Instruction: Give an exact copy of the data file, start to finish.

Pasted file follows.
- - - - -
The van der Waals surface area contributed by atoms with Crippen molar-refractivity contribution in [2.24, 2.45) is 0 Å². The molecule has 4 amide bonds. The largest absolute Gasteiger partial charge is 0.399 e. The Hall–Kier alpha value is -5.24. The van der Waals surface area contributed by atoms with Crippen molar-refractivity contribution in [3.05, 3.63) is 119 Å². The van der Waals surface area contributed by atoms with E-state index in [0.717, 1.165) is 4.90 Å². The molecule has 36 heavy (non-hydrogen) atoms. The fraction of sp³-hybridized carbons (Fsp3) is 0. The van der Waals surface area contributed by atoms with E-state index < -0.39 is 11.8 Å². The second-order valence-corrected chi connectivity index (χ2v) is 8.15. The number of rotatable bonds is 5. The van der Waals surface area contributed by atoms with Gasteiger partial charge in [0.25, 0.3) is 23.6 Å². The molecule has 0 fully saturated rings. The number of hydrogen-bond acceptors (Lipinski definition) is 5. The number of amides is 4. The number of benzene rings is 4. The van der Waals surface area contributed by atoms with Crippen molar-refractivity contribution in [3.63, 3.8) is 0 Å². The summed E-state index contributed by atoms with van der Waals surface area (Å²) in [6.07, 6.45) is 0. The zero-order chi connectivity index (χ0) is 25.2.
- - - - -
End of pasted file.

The van der Waals surface area contributed by atoms with Crippen molar-refractivity contribution in [2.24, 2.45) is 0 Å². The molecule has 4 amide bonds. The largest absolute Gasteiger partial charge is 0.399 e. The Hall–Kier alpha value is -5.24. The van der Waals surface area contributed by atoms with Crippen molar-refractivity contribution in [3.05, 3.63) is 119 Å². The van der Waals surface area contributed by atoms with E-state index in [0.717, 1.165) is 4.90 Å². The molecule has 36 heavy (non-hydrogen) atoms. The fraction of sp³-hybridized carbons (Fsp3) is 0. The van der Waals surface area contributed by atoms with E-state index < -0.39 is 11.8 Å². The second-order valence-corrected chi connectivity index (χ2v) is 8.15. The number of rotatable bonds is 5. The van der Waals surface area contributed by atoms with Gasteiger partial charge in [0.25, 0.3) is 23.6 Å². The molecule has 0 fully saturated rings. The number of hydrogen-bond acceptors (Lipinski definition) is 5. The number of amides is 4. The number of benzene rings is 4. The van der Waals surface area contributed by atoms with Crippen molar-refractivity contribution in [3.63, 3.8) is 0 Å². The summed E-state index contributed by atoms with van der Waals surface area (Å²) in [6.07, 6.45) is 0. The zero-order chi connectivity index (χ0) is 25.2.